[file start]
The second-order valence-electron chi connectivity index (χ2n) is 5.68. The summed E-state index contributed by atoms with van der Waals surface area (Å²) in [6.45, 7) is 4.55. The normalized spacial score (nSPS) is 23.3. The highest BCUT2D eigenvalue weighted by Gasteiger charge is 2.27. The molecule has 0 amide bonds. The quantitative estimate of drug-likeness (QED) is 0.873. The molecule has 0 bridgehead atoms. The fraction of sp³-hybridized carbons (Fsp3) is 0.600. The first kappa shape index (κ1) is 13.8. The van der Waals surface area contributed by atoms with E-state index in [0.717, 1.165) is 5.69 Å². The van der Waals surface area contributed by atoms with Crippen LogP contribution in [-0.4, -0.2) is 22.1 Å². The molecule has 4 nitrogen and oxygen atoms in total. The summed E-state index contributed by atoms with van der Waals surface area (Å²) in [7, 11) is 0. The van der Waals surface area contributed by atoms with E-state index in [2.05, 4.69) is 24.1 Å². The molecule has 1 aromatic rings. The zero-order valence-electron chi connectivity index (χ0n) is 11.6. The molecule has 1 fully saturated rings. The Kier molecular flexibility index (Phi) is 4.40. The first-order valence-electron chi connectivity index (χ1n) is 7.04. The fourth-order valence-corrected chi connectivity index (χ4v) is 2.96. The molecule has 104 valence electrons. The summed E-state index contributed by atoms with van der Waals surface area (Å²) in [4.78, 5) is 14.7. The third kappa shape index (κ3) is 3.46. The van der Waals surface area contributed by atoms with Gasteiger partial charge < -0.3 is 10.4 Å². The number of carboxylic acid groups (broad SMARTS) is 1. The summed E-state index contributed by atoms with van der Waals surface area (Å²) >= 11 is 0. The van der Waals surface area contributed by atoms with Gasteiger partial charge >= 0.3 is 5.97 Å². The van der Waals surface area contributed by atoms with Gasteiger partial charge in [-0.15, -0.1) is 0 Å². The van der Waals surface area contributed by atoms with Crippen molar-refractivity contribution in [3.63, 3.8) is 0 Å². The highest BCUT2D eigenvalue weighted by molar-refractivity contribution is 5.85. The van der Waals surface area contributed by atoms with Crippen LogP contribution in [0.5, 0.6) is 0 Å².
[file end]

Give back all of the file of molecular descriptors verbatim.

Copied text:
The second-order valence-electron chi connectivity index (χ2n) is 5.68. The summed E-state index contributed by atoms with van der Waals surface area (Å²) in [6.45, 7) is 4.55. The normalized spacial score (nSPS) is 23.3. The highest BCUT2D eigenvalue weighted by Gasteiger charge is 2.27. The molecule has 0 amide bonds. The quantitative estimate of drug-likeness (QED) is 0.873. The molecule has 0 bridgehead atoms. The fraction of sp³-hybridized carbons (Fsp3) is 0.600. The first kappa shape index (κ1) is 13.8. The van der Waals surface area contributed by atoms with E-state index in [0.717, 1.165) is 5.69 Å². The van der Waals surface area contributed by atoms with Crippen LogP contribution in [-0.4, -0.2) is 22.1 Å². The molecule has 4 nitrogen and oxygen atoms in total. The summed E-state index contributed by atoms with van der Waals surface area (Å²) in [7, 11) is 0. The van der Waals surface area contributed by atoms with E-state index in [2.05, 4.69) is 24.1 Å². The molecule has 1 aromatic rings. The zero-order valence-electron chi connectivity index (χ0n) is 11.6. The molecule has 1 fully saturated rings. The Kier molecular flexibility index (Phi) is 4.40. The first-order valence-electron chi connectivity index (χ1n) is 7.04. The fourth-order valence-corrected chi connectivity index (χ4v) is 2.96. The molecule has 104 valence electrons. The summed E-state index contributed by atoms with van der Waals surface area (Å²) in [4.78, 5) is 14.7. The third kappa shape index (κ3) is 3.46. The van der Waals surface area contributed by atoms with Gasteiger partial charge < -0.3 is 10.4 Å². The number of carboxylic acid groups (broad SMARTS) is 1. The summed E-state index contributed by atoms with van der Waals surface area (Å²) >= 11 is 0. The van der Waals surface area contributed by atoms with Gasteiger partial charge >= 0.3 is 5.97 Å². The van der Waals surface area contributed by atoms with Gasteiger partial charge in [-0.15, -0.1) is 0 Å². The van der Waals surface area contributed by atoms with Crippen molar-refractivity contribution in [3.63, 3.8) is 0 Å². The highest BCUT2D eigenvalue weighted by molar-refractivity contribution is 5.85. The van der Waals surface area contributed by atoms with Crippen LogP contribution in [0.5, 0.6) is 0 Å².